|Travelling Australia - Journal 2006
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|20-27 August 2006 - Darwin
Weather dominated our week in Darwin. Mornings are pleasant around the caravan park, warm with a breeze (sometimes a wind) and under dappled shade provided by the spreading trees. In the evening there was usually a comfortable breeze. But from midday to 3:30 was hot; any cloud in the morning had burnt off by mid-morning and the sun shone fiercely in the afternoon; temperatures of around 40 degrees under the awning were common. Nights were warm to hot; the minimum was rarely below 20 degrees, sometimes 25 degrees. We usually slept under a single sheet and kept the fans running on warmer nights. There was usually smoke haze visible, or the smell of wood smoke coming from bush fires burning around Darwin; these are not dry-season burning off but wild fires.
Occupancy in the caravan park is steadily declining; each day we see people leaving and very few new arrivals take their place. By the time we left, the park was no more than half full.
Despite the high temperature the bugs weren't as bad as we feared. The Mortein-vapour killed bugs staying inside the van for more than an hour and a citronella burner outside the door persuaded others to go elsewhere. Mary still got bitten a few times but we have found that Soov ointment (by Ego Pharmaceuticals) applied to sandfly bites stops stinging and itching. Most medical products, like Soov, must be stored below temperatures normally found in northern Australia; our fridge holds an assortment of pills, potions and ointments
Darwin is laid out on lines similar to Canberra with main roads serving residential roads laid out so that motorists are not tempted to use residential roads as shortcuts. Unfortunately speed limits are irrational; at any point within the Darwin built-up area the speed limit may be 40, 50, 60, 70 or 80 kph. Darwin isn't really very big and local residents are probably familiar with speed limits at any point; but visitors have some difficulty staying inside these erratic and changing limits.
I had the Territory steering re-aligned to get rid of an annoying little shimmy I had noticed in the steering wheel a few days before reaching Darwin. One of the front tyres was also beginning to wear unevenly. The alignment returned the Territory to its normal smooth self.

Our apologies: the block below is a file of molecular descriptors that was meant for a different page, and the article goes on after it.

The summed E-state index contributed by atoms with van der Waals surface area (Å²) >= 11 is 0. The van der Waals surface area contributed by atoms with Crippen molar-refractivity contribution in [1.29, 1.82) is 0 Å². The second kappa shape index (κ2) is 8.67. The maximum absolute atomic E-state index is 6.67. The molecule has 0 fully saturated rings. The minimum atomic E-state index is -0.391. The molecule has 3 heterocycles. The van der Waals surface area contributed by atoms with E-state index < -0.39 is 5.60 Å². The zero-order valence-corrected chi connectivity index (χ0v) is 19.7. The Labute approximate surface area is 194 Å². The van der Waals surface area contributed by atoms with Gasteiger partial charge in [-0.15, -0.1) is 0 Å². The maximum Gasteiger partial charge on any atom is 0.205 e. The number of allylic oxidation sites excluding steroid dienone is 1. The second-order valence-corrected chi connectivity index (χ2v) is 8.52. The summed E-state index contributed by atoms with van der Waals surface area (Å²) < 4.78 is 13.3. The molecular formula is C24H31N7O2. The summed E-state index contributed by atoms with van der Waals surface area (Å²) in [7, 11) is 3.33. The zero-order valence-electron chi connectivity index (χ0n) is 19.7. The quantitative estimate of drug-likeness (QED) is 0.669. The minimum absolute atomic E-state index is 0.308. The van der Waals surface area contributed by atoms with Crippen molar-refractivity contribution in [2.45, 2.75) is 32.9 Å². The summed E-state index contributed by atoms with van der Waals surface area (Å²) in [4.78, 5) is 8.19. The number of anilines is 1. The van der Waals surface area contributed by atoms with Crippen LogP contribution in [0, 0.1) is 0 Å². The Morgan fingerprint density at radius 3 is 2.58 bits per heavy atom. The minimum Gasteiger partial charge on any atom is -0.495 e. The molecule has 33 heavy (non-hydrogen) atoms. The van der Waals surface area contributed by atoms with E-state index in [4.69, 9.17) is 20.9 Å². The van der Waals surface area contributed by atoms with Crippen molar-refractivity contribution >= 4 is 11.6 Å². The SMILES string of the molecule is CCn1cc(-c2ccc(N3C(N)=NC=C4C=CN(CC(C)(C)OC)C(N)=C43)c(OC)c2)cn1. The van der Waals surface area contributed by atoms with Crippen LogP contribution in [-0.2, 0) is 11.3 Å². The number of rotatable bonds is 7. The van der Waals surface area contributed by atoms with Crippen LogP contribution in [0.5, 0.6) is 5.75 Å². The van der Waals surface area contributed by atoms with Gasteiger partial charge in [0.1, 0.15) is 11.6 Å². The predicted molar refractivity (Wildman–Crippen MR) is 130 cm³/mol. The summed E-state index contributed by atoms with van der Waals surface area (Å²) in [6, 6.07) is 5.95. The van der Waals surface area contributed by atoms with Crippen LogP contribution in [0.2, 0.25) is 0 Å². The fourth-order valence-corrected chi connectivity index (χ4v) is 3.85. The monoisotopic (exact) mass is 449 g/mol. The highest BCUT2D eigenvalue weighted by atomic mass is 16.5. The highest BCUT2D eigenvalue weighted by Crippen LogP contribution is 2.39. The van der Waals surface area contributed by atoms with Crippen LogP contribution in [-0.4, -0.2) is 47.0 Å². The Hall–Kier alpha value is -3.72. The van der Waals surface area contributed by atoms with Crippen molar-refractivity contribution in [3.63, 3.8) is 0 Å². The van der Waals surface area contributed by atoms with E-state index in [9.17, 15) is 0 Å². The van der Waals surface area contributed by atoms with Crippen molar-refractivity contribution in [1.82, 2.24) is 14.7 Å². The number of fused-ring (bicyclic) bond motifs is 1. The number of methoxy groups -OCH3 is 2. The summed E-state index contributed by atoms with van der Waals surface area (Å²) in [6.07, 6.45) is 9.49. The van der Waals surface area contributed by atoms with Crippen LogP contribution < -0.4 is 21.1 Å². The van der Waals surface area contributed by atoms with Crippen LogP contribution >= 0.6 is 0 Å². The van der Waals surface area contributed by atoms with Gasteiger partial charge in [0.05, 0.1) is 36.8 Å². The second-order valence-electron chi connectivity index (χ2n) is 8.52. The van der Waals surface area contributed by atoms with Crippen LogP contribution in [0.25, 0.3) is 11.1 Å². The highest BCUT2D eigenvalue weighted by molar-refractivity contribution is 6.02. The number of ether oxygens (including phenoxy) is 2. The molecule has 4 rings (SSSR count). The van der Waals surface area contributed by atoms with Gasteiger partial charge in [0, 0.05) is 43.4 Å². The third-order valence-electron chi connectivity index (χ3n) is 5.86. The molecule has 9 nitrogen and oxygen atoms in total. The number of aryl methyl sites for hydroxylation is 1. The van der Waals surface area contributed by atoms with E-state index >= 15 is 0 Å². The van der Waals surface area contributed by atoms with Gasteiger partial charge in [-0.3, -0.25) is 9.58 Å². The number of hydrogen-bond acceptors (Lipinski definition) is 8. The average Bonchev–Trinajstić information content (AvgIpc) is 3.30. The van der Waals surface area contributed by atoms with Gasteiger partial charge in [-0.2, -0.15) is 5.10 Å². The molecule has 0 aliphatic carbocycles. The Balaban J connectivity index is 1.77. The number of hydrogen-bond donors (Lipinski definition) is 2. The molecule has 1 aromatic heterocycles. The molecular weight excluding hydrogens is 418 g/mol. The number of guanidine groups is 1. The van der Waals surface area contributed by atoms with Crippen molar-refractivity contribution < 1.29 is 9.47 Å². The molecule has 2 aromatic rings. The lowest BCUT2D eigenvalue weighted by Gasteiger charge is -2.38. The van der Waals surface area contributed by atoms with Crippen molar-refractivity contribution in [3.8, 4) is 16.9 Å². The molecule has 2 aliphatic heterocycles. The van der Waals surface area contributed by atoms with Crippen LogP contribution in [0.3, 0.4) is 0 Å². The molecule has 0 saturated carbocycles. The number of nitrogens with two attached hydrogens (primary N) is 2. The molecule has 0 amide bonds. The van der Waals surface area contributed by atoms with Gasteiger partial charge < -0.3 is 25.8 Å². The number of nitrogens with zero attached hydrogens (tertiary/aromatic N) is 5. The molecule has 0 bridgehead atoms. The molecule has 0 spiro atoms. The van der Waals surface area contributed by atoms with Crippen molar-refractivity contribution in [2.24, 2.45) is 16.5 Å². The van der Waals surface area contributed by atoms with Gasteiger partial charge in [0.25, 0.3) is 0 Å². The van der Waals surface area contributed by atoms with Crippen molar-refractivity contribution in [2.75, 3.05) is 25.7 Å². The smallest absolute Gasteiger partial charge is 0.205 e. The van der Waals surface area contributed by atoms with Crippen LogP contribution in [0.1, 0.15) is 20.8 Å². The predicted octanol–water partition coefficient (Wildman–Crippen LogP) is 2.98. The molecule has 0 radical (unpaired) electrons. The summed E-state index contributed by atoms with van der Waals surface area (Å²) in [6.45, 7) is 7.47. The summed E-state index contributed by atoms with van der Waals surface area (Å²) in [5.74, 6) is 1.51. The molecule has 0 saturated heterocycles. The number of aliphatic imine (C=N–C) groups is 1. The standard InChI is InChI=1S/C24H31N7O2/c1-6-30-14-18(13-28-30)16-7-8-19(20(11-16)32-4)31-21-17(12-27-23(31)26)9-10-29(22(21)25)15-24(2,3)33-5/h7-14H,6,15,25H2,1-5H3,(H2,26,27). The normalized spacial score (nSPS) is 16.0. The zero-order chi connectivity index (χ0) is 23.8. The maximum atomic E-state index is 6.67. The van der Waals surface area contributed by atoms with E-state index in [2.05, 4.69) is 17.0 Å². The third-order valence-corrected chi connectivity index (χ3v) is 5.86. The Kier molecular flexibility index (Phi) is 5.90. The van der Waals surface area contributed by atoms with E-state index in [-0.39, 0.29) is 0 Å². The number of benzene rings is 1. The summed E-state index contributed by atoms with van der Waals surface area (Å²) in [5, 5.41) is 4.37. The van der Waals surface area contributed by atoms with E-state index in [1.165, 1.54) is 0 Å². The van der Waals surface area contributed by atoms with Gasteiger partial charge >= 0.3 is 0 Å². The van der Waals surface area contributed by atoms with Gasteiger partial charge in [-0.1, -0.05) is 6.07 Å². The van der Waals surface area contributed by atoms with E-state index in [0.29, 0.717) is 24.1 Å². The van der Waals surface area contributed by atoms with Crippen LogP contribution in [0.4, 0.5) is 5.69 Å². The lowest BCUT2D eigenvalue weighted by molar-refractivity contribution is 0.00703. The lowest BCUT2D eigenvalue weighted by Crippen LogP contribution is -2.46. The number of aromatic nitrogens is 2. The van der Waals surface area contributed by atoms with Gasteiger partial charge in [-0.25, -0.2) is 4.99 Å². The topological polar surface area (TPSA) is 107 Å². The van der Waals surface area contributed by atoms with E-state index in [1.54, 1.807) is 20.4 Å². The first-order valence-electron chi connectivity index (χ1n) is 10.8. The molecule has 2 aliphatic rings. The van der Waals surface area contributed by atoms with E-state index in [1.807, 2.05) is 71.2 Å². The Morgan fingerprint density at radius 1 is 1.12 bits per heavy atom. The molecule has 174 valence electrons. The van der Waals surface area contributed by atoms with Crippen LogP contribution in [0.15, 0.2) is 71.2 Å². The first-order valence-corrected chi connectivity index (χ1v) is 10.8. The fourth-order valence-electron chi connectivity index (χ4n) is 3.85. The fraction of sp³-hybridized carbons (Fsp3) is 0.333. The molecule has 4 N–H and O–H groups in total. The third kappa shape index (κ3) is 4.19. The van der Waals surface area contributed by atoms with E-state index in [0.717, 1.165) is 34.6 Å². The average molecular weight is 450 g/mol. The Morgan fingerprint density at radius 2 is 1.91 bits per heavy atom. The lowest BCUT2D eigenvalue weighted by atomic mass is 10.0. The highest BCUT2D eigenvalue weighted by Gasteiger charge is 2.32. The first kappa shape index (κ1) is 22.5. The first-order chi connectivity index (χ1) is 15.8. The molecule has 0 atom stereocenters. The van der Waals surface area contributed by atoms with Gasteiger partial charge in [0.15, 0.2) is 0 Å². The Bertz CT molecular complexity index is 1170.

For a while we had a stowaway in the Territory. One morning I saw a mouse inside the vehicle. I opened the doors and tried to scare it out without knowing whether I'd been successful but later in the morning I felt mouse feet on my legs while driving so I knew we still had our stowaway. Later in the day, while working in the back of the Territory with the rear door up I saw a sick-looking mouse in the vehicle; the mouse had been very badly affected by high temperatures inside the vehicle parked in the sun and died about half an hour later. I have a thermometer showing fridge internal temperature which also shows the passenger area temperature; readings of 50 degrees after the car has been sitting in the sun are not uncommon.
Green tree ants are a feature of this park. They are each about 10mm long, coloured green as the name implies, and build nests in trees by glueing leaves together into a ball up to 30 cm across. Adult ants hold the leaves in place while another ant squeezes a green ant larva to exude glue across the join. They spend a lot of time on the ground under 'their' tree; some caravan parks advise people not to set up camp under green tree ants nests but a practical approach is not to disturb the nests and, if possible, stay away from an area about two metres radius around the green ant tree. Individual green tree ants were often seen investigating their surroundings including the A'liner and annex but we did not have an invasion. They do sting but a single sting is not very painful and happens only when they are provoked; often they crawl onto a person's foot then get pinched by a sandal strap and sting the nearby skin.
After a week in Darwin we hadn't done all the things we had planned to do but it was time to head south. We have found on long trips (i.e. many months duration) that at first we stay or move on as the fancy takes us and we have no concerns about the passing weeks. But as we enter the last couple of months we have to begin paying attention to the time left to us and have to work out a rough timetable of movements. We had reached that stage on this trip and now had some planning places and dates and a more detailed timetable which will have us in Mt Isa by next weekend.